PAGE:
There is no doubt that technology plays a central role in our lives today. How many times each day do you check your texts, your emails, and your social media accounts? Probably too many times to count.
Jump ahead to these sections:
- What is a Digital Executor?
- What Are The Common Duties of a Digital Executor?
- What States Let You Designate a Digital Executor?
- Tips for Choosing the Best Digital Executor
- How to Designate a Digital Executor
- What Happens If You Don’t Name a Digital Executor?
Unfortunately, when we die, we cannot take our technology with us. In some cases, our technology may have a monetary value. In other cases, our technology holds memories for us on top of having a physical sentimental value. In still other cases, it is simply important for others to be able to use our technology.
After a death, someone needs to assume responsibility that our technology transfers to the correct person and is otherwise preserved. The role that a person takes on is known as a digital executor.
This article discusses digital executors - their definition, their duties, and how to choose one.
What is a Digital Executor?
The definition of a digital executor is best understood from its two component words. An executor legally helps to carry out the wishes of the deceased. Specifically, an executor is appointed under a deceased person’s valid will to carry out the terms of the will and administer a deceased person’s estate.
Executors can manage any and all assets of a decedent. However, the first word digital in this context can refer to digital assets. So in this case, digital executors specifically manage anything that exists or is stored in a digital format.
Some examples of digital assets can include:
- Email accounts
- Social media accounts
- Website domains
- Cloud storage accounts
- Online accounts
- Online documents
- Online photos
- Online music files
What Are The Common Duties of a Digital Executor?
As mentioned above, the basic duty of a digital executor is to distribute your digital assets to the beneficiaries you have designated.
For example, suppose Jason’s will designates his frequent flier account (including any accrued miles or points for benefits) to be transferred to his brother Tom. Additionally, he lists his Bitcoin account to be transferred to his sister, Meredith, and his online photos and music files to transfer to his best friend, David. Jason’s digital executor would have the responsibility on Jason’s death to transfer Jason’s frequent flier account to Tom, Jason’s Bitcoin account to Meredith, and Jason’s online photos and music files to David.
Another common duty of a digital executor is to preserve a digital asset until it can be transferred to a new owner. For example, a digital executor may be responsible to maintain an income-producing website or blog until it can be taken over by a new owner.
The duties of a digital executor should be described in the decedent’s will. With a will, it is important to detail these specific duties for executors to follow your wishes. These duties also could include:
- Maintaining services that are paid for online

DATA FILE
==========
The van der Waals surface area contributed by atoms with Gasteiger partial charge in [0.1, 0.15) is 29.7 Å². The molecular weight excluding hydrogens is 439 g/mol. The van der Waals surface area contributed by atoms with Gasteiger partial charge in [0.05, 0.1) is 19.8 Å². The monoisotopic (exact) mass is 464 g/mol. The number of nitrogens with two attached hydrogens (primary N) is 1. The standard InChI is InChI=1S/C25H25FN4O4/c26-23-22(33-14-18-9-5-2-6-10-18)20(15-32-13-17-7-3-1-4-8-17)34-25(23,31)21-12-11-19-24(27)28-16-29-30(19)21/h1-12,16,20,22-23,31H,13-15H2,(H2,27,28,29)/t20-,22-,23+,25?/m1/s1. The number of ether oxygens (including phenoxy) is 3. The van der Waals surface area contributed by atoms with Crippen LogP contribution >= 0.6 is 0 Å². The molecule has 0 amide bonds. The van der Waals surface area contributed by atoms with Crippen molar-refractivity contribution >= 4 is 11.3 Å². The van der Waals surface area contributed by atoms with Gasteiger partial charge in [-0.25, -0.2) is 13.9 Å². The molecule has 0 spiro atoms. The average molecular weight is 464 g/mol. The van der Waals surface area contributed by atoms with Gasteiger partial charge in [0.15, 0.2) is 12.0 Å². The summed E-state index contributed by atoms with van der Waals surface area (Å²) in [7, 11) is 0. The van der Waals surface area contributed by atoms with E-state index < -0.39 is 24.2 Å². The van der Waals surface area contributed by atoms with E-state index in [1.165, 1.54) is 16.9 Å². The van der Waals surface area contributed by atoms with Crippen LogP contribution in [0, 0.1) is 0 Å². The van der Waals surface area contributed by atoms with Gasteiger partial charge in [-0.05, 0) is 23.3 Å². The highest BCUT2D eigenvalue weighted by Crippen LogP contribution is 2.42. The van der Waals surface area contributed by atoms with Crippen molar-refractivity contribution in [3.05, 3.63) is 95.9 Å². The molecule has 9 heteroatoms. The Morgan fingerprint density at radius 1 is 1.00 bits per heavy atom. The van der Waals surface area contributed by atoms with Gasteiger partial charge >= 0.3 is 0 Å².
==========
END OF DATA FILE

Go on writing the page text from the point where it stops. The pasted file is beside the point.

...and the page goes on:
- Archiving emails, photos, or other online assets
- Deleting online files and erasing hard drives
- Closing online accounts
- Storing passwords and other online access information.
What States Let You Designate a Digital Executor?
No state expressly prohibits the ability to designate a digital executor, as many states have adopted the Revised Uniform Fiduciary Access to Digital Assets Act (“Revised UFADAA”).
As approved by the National Conference of Commissioners on Uniform State Laws in 2015, the Revised UFADAA has two purposes.
First, it gives fiduciaries—in this case an executor—the legal authority to manage digital assets and electronic communications. This is similar to the way they manage tangible assets and financial accounts, to the extent possible.
Second, it gives custodians of digital assets and electronic communications legal authority to deal with the fiduciaries of their users, while respecting the user’s reasonable expectation of privacy for personal communications.
Fiduciaries, under the Revised UFADAA, also include digital executors, as well as regular executors and trustees.
If you are looking for help, you may want to consult with an estate planning attorney in your applicable state to see if the Revised UFADAA (or some other digital executor law) has been adopted in your state.
Tips for Choosing the Best Digital Executor
There are five key qualities to look for in choosing the best digital executor.
- Select someone dependable. You want to feel confident that if there is a duty to be performed promptly, your digital executor will perform it promptly.
- Select someone who has available time. A person may have time-consuming work or family issues leaving insufficient time to perform the duties of a digital executor. Such a person would not be a good choice to be your digital executor.
- Select someone trustworthy. You do not want to select a digital executor more concerned with selfish personal interests than your own interests.
- Select someone amiable. It is important to choose someone who gets along with your beneficiaries and users of your digital assets. You want to avoid future disputes between your digital executor and these beneficiaries and users.